• Vulnerability to BD is result of overly sensitive reward system that ishyperactive to goal-and reward relevant cues

• Leading to hyperactivation to goal-and reward related cues

• Excessive reward motivation and approach related affect in responseto life events that involve rewards or goals -> hypomanic / manic symptoms•BAS/reward activation leads to hypo/manic activation symptoms

• Decrease in behavioral approach in response to nonattainment->depressivesymptoms

• Support from fMRI studies showing excessive increase in fronto-striatal-reward related neural activation (Hassel et al. 2008)

• Abnormal elevation during remission suggests fronto-striatal hyperactivity trait-like profile -> however only neuroimaging evidence so far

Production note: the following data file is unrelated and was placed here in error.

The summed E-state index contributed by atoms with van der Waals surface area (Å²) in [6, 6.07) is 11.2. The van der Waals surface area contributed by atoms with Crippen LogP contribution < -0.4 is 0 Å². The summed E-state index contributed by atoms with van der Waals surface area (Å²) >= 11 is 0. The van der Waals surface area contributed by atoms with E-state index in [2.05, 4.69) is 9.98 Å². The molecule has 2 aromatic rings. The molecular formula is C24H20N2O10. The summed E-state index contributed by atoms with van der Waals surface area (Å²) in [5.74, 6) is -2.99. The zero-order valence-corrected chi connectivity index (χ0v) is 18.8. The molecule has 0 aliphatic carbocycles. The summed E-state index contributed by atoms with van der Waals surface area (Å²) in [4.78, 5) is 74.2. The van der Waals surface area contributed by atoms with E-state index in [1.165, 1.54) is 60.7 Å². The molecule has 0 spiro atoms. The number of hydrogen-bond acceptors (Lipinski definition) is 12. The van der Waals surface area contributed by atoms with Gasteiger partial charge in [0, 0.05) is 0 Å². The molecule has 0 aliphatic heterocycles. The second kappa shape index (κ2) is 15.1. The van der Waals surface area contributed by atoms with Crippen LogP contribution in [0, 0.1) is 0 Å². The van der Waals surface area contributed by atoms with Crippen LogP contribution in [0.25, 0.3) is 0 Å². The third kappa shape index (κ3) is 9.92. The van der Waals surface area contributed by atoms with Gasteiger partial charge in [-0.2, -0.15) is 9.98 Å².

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Social / circadian rhythm disruption model

• Circadian rhythms = biological processes that repeat about every 24 hours (Czeisler & Gooley, 2007)

• Regulated by suprachiasmatic nucleus (SCN) in hypothalamus

• Under normal conditions entrained by external Zeitgebers (light)

• Circadian rhythm disruption is key neurobiological vulnerability for BD (Mc Clung, 2007)

• Life events that disrupt social zeitgebers precipitate BPD symptomse.g. change in bedtime -> increased light exposure->melatonin-> disruptcircadian rhythm

• Decreased need for sleep is prodromal feature of hypo/mania in 80% of individuals with BP (Jackson, 2003)

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Integrated model

• In individuals with hypersensitive reward system, BAS-activating/deactivatingevents lead to states of excessive reward (de) activation which disruptsocial and circadian rhythms

• Excessive reward activation -> excessively high appetitive motivation-> incongruent with maintaining regular social rhythms -> disruptioncircadian rhythms and trigger mood symptoms (Nusslock et al. 2009)